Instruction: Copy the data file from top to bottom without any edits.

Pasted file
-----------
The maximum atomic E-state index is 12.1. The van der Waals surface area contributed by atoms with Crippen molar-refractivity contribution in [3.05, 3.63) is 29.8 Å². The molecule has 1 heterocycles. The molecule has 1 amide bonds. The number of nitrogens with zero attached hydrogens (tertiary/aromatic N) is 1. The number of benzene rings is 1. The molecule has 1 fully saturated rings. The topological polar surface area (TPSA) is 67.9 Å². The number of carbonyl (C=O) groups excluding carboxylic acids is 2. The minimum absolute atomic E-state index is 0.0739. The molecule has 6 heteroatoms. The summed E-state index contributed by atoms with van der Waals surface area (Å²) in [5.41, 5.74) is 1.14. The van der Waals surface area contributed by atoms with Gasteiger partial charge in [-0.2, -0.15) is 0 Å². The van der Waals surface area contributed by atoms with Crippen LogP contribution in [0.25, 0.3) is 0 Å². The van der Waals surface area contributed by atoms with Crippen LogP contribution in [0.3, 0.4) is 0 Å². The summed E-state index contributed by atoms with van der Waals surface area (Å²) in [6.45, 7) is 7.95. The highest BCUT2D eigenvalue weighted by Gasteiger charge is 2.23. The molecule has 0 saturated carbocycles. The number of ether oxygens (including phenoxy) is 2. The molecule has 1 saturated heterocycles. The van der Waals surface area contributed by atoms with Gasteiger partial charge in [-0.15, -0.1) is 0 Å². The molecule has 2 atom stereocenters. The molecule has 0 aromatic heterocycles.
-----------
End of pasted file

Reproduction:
The maximum atomic E-state index is 12.1. The van der Waals surface area contributed by atoms with Crippen molar-refractivity contribution in [3.05, 3.63) is 29.8 Å². The molecule has 1 heterocycles. The molecule has 1 amide bonds. The number of nitrogens with zero attached hydrogens (tertiary/aromatic N) is 1. The number of benzene rings is 1. The molecule has 1 fully saturated rings. The topological polar surface area (TPSA) is 67.9 Å². The number of carbonyl (C=O) groups excluding carboxylic acids is 2. The minimum absolute atomic E-state index is 0.0739. The molecule has 6 heteroatoms. The summed E-state index contributed by atoms with van der Waals surface area (Å²) in [5.41, 5.74) is 1.14. The van der Waals surface area contributed by atoms with Gasteiger partial charge in [-0.2, -0.15) is 0 Å². The van der Waals surface area contributed by atoms with Crippen LogP contribution in [0.25, 0.3) is 0 Å². The van der Waals surface area contributed by atoms with Crippen LogP contribution in [0.3, 0.4) is 0 Å². The summed E-state index contributed by atoms with van der Waals surface area (Å²) in [6.45, 7) is 7.95. The highest BCUT2D eigenvalue weighted by Gasteiger charge is 2.23. The molecule has 0 saturated carbocycles. The number of ether oxygens (including phenoxy) is 2. The molecule has 1 saturated heterocycles. The van der Waals surface area contributed by atoms with Gasteiger partial charge in [-0.15, -0.1) is 0 Å². The molecule has 2 atom stereocenters. The molecule has 0 aromatic heterocycles.